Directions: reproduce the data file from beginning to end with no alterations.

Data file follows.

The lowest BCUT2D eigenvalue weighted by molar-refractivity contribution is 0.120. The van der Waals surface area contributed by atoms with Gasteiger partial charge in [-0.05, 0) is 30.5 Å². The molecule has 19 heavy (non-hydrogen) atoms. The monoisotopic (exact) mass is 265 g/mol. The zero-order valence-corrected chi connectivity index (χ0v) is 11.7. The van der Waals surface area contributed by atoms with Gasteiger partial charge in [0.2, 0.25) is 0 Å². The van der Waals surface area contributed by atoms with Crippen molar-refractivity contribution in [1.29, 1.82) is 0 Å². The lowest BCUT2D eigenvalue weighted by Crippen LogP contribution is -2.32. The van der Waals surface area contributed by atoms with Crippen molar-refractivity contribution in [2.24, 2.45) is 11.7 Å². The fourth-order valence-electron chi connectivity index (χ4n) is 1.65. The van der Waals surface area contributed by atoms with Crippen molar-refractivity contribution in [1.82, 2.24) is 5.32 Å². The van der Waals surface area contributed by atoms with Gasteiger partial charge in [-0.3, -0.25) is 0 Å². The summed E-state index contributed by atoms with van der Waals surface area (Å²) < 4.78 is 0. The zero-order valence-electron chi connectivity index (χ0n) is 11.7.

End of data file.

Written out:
The lowest BCUT2D eigenvalue weighted by molar-refractivity contribution is 0.120. The van der Waals surface area contributed by atoms with Gasteiger partial charge in [-0.05, 0) is 30.5 Å². The molecule has 19 heavy (non-hydrogen) atoms. The monoisotopic (exact) mass is 265 g/mol. The zero-order valence-corrected chi connectivity index (χ0v) is 11.7. The van der Waals surface area contributed by atoms with Gasteiger partial charge in [0.2, 0.25) is 0 Å². The van der Waals surface area contributed by atoms with Crippen molar-refractivity contribution in [1.29, 1.82) is 0 Å². The lowest BCUT2D eigenvalue weighted by Crippen LogP contribution is -2.32. The van der Waals surface area contributed by atoms with Crippen molar-refractivity contribution in [2.24, 2.45) is 11.7 Å². The fourth-order valence-electron chi connectivity index (χ4n) is 1.65. The van der Waals surface area contributed by atoms with Crippen molar-refractivity contribution in [1.82, 2.24) is 5.32 Å². The van der Waals surface area contributed by atoms with Gasteiger partial charge in [-0.3, -0.25) is 0 Å². The summed E-state index contributed by atoms with van der Waals surface area (Å²) < 4.78 is 0. The zero-order valence-electron chi connectivity index (χ0n) is 11.7.